Mathilde Oliver’s character was definitely my favorite! I mentioned before that she was written with a form of Autism and at first I thought her character seemed very distant and reclusive, and after understanding her character in full I understood why. She doesn’t like to be touched and she doesn’t really show emotion, even after the death of her father. I found her character to be unique and complex. I loved chapters from her perspective as well as from the perspective of Chloe Frohmann, the detective. I always love to read stories about female detectives. I just think there is something to be said for any woman doing a job like that.

The story, after the beginning, is very suspenseful and had me biting my nails. I feel like it is Halloween in February after all these thrillers I have been reading! I loved the mystery and the unfolding chapter by chapter was done very nicely and the transitions were smooth once I got far enough into the book. This was a first by Emily Winslow for me and I think her style is just one that I will have to get used to; it is very unique and complex but you just have to understand how to appreciate it!

***A big thank you to the publishers at Delacorte Press for providing me with a copy of this book in exchange for my honest, unbiased review***

Book Review: The Union Street Bakery

The Union Street BakeryAuthor: Mary Ellen Taylor
Publication Date: February 5, 2013
Publisher: Berkley Trade

Life can turn on a dime. It’s a common cliché, and I’d heard it often enough. People die or move away. Investments go south. Affairs end. Loved ones betray us...Stuff happens.

Daisy McCrae’s life is in tatters. She’s lost her job, broken up with her boyfriend, and has been reduced to living in the attic above her family’s store, the Union Street Bakery, while learning the business. Unfortunately, the bakery is in serious hardship. Making things worse is the constant feeling of not being a “real” McCrae since she was adopted as a child and has a less-than-perfect relationship with her two sisters.

Then a long-standing elderly customer passes away, and for some reason bequeaths Daisy a journal dating back to the 1850s, written by a slave girl named Susie. As she reads, Daisy learns more about her family—and her own heritage—than she ever dreamed. Haunted by dreams of the young Susie, who beckons Daisy to “find her,” she is compelled to look further into the past of the town and her family.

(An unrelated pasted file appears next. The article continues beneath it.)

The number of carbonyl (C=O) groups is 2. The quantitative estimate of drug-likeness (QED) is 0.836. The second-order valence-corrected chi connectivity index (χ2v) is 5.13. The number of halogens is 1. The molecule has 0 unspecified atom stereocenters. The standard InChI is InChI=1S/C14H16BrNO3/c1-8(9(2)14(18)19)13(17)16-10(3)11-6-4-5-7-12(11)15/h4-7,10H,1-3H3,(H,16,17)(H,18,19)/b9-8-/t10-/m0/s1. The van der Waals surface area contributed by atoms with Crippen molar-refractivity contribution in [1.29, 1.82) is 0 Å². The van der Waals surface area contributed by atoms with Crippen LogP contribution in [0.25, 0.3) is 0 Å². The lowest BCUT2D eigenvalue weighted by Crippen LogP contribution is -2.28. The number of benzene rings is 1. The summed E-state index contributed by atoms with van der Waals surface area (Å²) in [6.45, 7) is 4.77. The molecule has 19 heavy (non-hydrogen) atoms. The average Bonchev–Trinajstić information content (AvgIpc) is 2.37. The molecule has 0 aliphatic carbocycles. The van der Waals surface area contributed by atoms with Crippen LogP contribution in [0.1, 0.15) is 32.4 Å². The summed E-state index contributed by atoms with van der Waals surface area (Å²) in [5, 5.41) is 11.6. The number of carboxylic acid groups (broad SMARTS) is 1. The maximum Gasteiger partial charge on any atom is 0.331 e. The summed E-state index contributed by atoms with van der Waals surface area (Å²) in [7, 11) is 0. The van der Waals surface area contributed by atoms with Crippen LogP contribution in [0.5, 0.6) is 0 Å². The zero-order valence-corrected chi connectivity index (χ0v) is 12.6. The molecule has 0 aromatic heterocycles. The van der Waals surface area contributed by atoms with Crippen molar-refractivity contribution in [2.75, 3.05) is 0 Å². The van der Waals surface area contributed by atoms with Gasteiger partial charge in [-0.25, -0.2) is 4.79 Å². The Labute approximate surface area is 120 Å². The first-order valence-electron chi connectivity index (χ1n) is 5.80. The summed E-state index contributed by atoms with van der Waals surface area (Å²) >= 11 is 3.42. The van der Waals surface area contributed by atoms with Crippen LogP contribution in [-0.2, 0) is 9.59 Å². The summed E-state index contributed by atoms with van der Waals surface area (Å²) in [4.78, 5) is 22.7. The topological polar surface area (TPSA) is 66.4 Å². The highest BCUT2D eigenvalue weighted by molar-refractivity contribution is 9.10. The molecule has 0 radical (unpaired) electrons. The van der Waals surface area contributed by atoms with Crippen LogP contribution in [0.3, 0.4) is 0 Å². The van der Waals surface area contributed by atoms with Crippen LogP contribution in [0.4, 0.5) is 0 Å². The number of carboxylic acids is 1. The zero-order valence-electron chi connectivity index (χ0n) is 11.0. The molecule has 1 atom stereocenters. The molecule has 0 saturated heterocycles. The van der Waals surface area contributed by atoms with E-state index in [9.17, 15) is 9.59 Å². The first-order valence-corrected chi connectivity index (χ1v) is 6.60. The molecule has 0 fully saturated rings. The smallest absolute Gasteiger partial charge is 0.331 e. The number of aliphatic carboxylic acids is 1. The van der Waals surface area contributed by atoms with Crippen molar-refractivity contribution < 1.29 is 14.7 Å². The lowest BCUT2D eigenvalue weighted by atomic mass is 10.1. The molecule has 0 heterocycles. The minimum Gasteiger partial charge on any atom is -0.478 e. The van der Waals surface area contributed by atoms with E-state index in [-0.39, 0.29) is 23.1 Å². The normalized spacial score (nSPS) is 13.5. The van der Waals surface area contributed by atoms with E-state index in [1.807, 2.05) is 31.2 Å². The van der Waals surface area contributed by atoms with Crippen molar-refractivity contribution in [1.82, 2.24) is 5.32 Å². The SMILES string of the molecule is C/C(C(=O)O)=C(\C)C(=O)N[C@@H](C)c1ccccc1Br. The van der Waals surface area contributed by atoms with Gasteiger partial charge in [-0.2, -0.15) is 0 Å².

What she finds are the answers she has longed for her entire life, and a chance to begin again with the courage and desire she thought she lost for good

“By seven, the earthy fragrance of freshly baked bread perfumed the shop. The front display cases burst with breads, cookies, and pies. The place was transformed from a dark cold place to a warm inviting retreat that beckoned those who passed. Rachel had done this. She had brought the sunshine.” – Paperback Copy pg. 24

“A good bit of bluster eased as they left but without anger to fill the space, sadness filled in the creases. As I moved back toward the bakery, I had the sinking sensation that life had again turned on a dime.” – Paperback Copy pg. 34

“Besides, I had enough in the present to worry about. My real job was gone. My real savings were gone. And I’d thrown my lot in with one sister who couldn’t add a column of numbers and another who’d rather have her head in ruins.” – Paperback Copy pg. 57 & 58

“As I read the words on the first journal page, the hairs on the back of my neck tingled. Energy pulsed through my body. I had the sense that I was becoming reacquainted with an old friend. That I’d somehow known this girl who’d written these words over 150 years ago. I was not like Margaret, who believed in the past life/karma theories. I believed that life was only about the living, and you have what you have right here and now.” – Paperback Copy pg. 86

“But for now I was willing to settle for some sweet denial and benign procrastination.” – Paperback Copy pg. 117

“That night, I fell into bed just before nine. My body ached and my head throbbed from energy overload. I sensed I was on the edge of something huge. It was something that felt dark and dangerous and like it or not would change my life forever. And as much as I wanted to turn back and run to my old life, I knew that a door had shut and a dead bolt thrown. I could remain in limbo, churning and fearful, but I was ready to creep closer to the edge.” – Paperback Copy pg. 190

Daisy McCrae is without a job, a place to live, or a boyfriend so I guess you could say she has run out of luck and options. Her family has offered her a job and accommodations staying and working at the family owned bakery, The Union Street Bakery. Daisy has just left her career and was well established within a highly influential company, so this makes the transition back home even harder. Not to mention, she doesn’t really get along with her two sisters and the thought of the mother that abandoned her on the McCrae’s doorstep all those years ago still haunts her. Nevertheless, the bakery needs Daisy financially and Daisy may not know it going in, but she needs the bakery more than she knows.

As a young girl, Daisy was abandoned by her mother and on the bakery doorstep and eventually adopted by the McCrae’s. She calls her mother “Renee” because she was too young to remember her and even though several missing person reports were placed, the police were never able to locate Daisy’s mother. On her first day back to the bakery an old and somewhat feeble lady walks into the bakery, a loyal customer, and claims that she knows Daisy’s birth mother. Daisy thinks it is some type of hoax at first, but then not long after the elderly woman dies and leaves Daisy a journal full of answers to all her unanswered questions.